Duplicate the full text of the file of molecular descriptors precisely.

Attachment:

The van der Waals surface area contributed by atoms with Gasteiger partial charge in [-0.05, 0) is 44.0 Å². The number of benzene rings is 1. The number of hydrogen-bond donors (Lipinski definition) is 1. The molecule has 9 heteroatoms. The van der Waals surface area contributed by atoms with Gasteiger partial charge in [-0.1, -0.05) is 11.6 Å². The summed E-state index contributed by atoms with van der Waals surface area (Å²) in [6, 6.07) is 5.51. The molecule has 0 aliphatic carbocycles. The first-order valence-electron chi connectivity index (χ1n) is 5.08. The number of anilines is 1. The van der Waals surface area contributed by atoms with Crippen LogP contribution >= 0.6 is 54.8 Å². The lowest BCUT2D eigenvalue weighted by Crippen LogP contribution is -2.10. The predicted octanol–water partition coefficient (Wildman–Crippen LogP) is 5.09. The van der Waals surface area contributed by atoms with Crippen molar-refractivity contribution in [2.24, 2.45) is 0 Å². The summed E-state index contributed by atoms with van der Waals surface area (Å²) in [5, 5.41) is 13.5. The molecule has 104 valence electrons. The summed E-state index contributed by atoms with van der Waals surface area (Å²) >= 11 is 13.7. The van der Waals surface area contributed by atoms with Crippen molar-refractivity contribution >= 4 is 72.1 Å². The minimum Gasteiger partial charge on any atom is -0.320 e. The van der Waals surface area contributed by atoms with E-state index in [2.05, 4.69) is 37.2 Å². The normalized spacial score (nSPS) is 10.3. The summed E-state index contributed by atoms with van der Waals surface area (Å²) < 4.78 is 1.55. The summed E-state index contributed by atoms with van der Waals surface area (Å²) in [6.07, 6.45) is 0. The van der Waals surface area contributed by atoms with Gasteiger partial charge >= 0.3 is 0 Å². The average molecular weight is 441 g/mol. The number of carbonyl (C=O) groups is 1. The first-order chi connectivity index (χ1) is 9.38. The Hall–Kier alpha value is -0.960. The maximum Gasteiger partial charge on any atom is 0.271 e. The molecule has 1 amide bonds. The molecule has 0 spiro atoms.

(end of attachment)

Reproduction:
The van der Waals surface area contributed by atoms with Gasteiger partial charge in [-0.05, 0) is 44.0 Å². The number of benzene rings is 1. The number of hydrogen-bond donors (Lipinski definition) is 1. The molecule has 9 heteroatoms. The van der Waals surface area contributed by atoms with Gasteiger partial charge in [-0.1, -0.05) is 11.6 Å². The summed E-state index contributed by atoms with van der Waals surface area (Å²) in [6, 6.07) is 5.51. The molecule has 0 aliphatic carbocycles. The first-order valence-electron chi connectivity index (χ1n) is 5.08. The number of anilines is 1. The van der Waals surface area contributed by atoms with Crippen LogP contribution >= 0.6 is 54.8 Å². The lowest BCUT2D eigenvalue weighted by Crippen LogP contribution is -2.10. The predicted octanol–water partition coefficient (Wildman–Crippen LogP) is 5.09. The van der Waals surface area contributed by atoms with Crippen molar-refractivity contribution in [2.24, 2.45) is 0 Å². The summed E-state index contributed by atoms with van der Waals surface area (Å²) in [5, 5.41) is 13.5. The molecule has 104 valence electrons. The summed E-state index contributed by atoms with van der Waals surface area (Å²) >= 11 is 13.7. The van der Waals surface area contributed by atoms with Crippen molar-refractivity contribution >= 4 is 72.1 Å². The minimum Gasteiger partial charge on any atom is -0.320 e. The van der Waals surface area contributed by atoms with E-state index in [2.05, 4.69) is 37.2 Å². The normalized spacial score (nSPS) is 10.3. The summed E-state index contributed by atoms with van der Waals surface area (Å²) < 4.78 is 1.55. The summed E-state index contributed by atoms with van der Waals surface area (Å²) in [6.07, 6.45) is 0. The van der Waals surface area contributed by atoms with Gasteiger partial charge >= 0.3 is 0 Å². The average molecular weight is 441 g/mol. The number of carbonyl (C=O) groups is 1. The first-order chi connectivity index (χ1) is 9.38. The Hall–Kier alpha value is -0.960. The maximum Gasteiger partial charge on any atom is 0.271 e. The molecule has 1 amide bonds. The molecule has 0 spiro atoms.